Is sprawl a bad thing? “If viable alternatives to car-centered sprawl are not made more widely available, much of the region’s remaining green spaces will disappear into highways, subdivisions, and parking lots.”

Should we spend more for mass transit? “Area residents who embrace the city’s automobile-dependent lifestyle are happier to be living here than those who want more transit-oriented choices.”

Urban core or suburbia? “The challenge today is not in finding people who would like to live in more compact, urbanized communities, but in building places across the region that can accommodate them.”

Should things be proceeding according to plans? “No zoning does not have to mean no planning.”

What's our employment outlook? “Houston has one of the strongest employment markets in the nation, but this includes large numbers of ‘poverty-level’ jobs that offer little opportunity for advancement.”

Houston Tomorrow

Founded: 1998

Headed up by: David Crossley

Is sprawl a bad thing? “The Houston region is poised to become a leader in transit and transit-oriented development—if we just don’t lose our nerve, and are able to think outside the traditional boxes about how to deliver service in a huge, diverse, polycentric metropolitan region.”

Should we spend more for mass transit? “There is no single service or mode that answers all issues; what we need is a seamless, connected system that combines multiple modes and levels of service.”

Urban core or suburbia? “Producing the kind of busy places that people love is not easy, particularly when public policy works to prevent it, as is often the case in Houston.”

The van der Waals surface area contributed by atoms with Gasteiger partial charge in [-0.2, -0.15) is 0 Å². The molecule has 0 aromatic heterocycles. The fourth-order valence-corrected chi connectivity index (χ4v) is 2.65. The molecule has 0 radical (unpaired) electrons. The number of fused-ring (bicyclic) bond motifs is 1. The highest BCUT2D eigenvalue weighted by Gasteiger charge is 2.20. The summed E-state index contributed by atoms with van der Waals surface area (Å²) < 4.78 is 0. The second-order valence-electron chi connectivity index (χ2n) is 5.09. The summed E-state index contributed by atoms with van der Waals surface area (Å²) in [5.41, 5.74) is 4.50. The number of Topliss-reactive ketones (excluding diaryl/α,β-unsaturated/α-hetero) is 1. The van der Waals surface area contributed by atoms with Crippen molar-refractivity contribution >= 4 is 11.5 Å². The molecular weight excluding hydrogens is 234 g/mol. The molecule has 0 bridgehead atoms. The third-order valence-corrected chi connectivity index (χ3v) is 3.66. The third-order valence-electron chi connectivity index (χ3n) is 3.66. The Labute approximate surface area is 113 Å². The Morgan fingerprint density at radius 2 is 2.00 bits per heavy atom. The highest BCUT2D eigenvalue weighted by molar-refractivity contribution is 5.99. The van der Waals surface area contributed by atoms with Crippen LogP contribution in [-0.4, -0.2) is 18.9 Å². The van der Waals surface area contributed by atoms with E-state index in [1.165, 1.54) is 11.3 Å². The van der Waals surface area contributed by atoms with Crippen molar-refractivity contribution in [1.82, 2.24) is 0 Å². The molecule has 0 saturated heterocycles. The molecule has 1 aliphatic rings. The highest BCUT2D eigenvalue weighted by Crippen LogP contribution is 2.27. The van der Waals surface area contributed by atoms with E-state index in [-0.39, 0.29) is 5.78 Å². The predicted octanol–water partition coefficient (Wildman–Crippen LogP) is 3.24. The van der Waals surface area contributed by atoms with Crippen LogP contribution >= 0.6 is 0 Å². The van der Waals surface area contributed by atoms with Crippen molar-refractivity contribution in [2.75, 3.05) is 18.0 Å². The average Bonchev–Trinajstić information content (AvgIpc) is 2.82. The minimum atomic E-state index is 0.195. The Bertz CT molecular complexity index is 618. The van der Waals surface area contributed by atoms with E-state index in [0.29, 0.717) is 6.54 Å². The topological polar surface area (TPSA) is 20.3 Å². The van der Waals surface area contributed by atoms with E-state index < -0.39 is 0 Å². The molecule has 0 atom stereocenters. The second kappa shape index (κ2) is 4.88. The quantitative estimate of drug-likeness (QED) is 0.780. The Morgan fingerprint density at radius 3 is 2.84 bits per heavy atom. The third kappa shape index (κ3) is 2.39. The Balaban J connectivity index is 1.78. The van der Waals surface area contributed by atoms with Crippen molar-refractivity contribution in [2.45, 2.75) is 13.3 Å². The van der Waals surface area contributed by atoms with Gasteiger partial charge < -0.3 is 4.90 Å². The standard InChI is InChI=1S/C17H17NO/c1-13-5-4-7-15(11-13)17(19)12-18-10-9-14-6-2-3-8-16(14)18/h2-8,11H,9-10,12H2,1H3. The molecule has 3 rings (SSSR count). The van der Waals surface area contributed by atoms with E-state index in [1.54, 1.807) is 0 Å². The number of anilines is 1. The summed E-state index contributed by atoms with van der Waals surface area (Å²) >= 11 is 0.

Should things be proceeding according to plans? “Ultimately, transportation planning is urban planning. Transit is effective where jobs and population support it.”

What's our employment outlook? “Several of [Houston’s] trade centers have more jobs than downtown San Diego or Miami or San Antonio. Each is a ‘city’ in its own right.”

Center for Houston’s Future

Founded: 1992

Headed up by: Catherine Clark Mosbacher

Is sprawl a bad thing? “Grow as a series of urban centers, not as a continuous sprawl into the countryside. Focus future infrastructure in those urban centers, not to [sic] just any piece of land that can afford to create a municipal utility district.”

Should we spend more for mass transit? “A transportation network that links and supports the continued growth of the region’s livable growth centers and nodes is vital if the Houston region is to become a global city.”

Urban core or suburbia? “Encourage utilities districts that support the regional vision of a multicentric region with a series of urban centers and denser development in and near existing and proposed employment centers and transportation improvements.”

Should things be proceeding according to plans? “Diversity and the continual process of offering a good quality of life must include cogent planning for future transportation, utilities, and amenities.”

What's our employment outlook? “Although the Houston region has experienced phenomenal economic growth until now, its continued growth is not assured.”